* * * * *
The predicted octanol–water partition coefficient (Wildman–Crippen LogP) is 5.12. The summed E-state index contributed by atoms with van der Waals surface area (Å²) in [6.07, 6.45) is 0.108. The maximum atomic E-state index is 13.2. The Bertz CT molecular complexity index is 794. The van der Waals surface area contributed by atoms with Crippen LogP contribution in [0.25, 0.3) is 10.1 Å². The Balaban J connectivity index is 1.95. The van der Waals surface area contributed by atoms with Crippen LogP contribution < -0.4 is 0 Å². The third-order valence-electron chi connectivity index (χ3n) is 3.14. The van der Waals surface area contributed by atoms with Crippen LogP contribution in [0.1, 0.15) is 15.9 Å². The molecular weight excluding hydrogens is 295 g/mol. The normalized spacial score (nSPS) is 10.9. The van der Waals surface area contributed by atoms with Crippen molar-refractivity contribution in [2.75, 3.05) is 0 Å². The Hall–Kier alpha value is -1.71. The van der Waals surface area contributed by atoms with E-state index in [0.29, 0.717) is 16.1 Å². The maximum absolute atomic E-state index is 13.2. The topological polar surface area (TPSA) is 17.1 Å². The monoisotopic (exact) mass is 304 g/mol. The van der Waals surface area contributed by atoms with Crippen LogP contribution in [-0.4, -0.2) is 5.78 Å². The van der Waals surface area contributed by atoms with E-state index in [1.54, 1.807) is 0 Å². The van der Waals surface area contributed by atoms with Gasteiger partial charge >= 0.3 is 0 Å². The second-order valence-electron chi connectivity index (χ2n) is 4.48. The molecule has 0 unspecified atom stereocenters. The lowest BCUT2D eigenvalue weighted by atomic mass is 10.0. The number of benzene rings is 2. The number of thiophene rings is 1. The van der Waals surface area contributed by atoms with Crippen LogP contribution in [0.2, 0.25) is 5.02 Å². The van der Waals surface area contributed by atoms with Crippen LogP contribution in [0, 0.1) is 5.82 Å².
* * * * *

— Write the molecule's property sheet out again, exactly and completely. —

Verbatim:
The predicted octanol–water partition coefficient (Wildman–Crippen LogP) is 5.12. The summed E-state index contributed by atoms with van der Waals surface area (Å²) in [6.07, 6.45) is 0.108. The maximum atomic E-state index is 13.2. The Bertz CT molecular complexity index is 794. The van der Waals surface area contributed by atoms with Crippen LogP contribution in [0.25, 0.3) is 10.1 Å². The Balaban J connectivity index is 1.95. The van der Waals surface area contributed by atoms with Crippen LogP contribution < -0.4 is 0 Å². The third-order valence-electron chi connectivity index (χ3n) is 3.14. The van der Waals surface area contributed by atoms with Crippen LogP contribution in [0.1, 0.15) is 15.9 Å². The molecular weight excluding hydrogens is 295 g/mol. The normalized spacial score (nSPS) is 10.9. The van der Waals surface area contributed by atoms with Crippen molar-refractivity contribution in [2.75, 3.05) is 0 Å². The Hall–Kier alpha value is -1.71. The van der Waals surface area contributed by atoms with E-state index in [0.29, 0.717) is 16.1 Å². The maximum absolute atomic E-state index is 13.2. The topological polar surface area (TPSA) is 17.1 Å². The monoisotopic (exact) mass is 304 g/mol. The van der Waals surface area contributed by atoms with Crippen LogP contribution in [-0.4, -0.2) is 5.78 Å². The van der Waals surface area contributed by atoms with E-state index in [1.54, 1.807) is 0 Å². The van der Waals surface area contributed by atoms with Gasteiger partial charge >= 0.3 is 0 Å². The second-order valence-electron chi connectivity index (χ2n) is 4.48. The molecule has 0 unspecified atom stereocenters. The lowest BCUT2D eigenvalue weighted by atomic mass is 10.0. The number of benzene rings is 2. The number of thiophene rings is 1. The van der Waals surface area contributed by atoms with Crippen LogP contribution in [0.2, 0.25) is 5.02 Å². The van der Waals surface area contributed by atoms with Crippen LogP contribution in [0, 0.1) is 5.82 Å².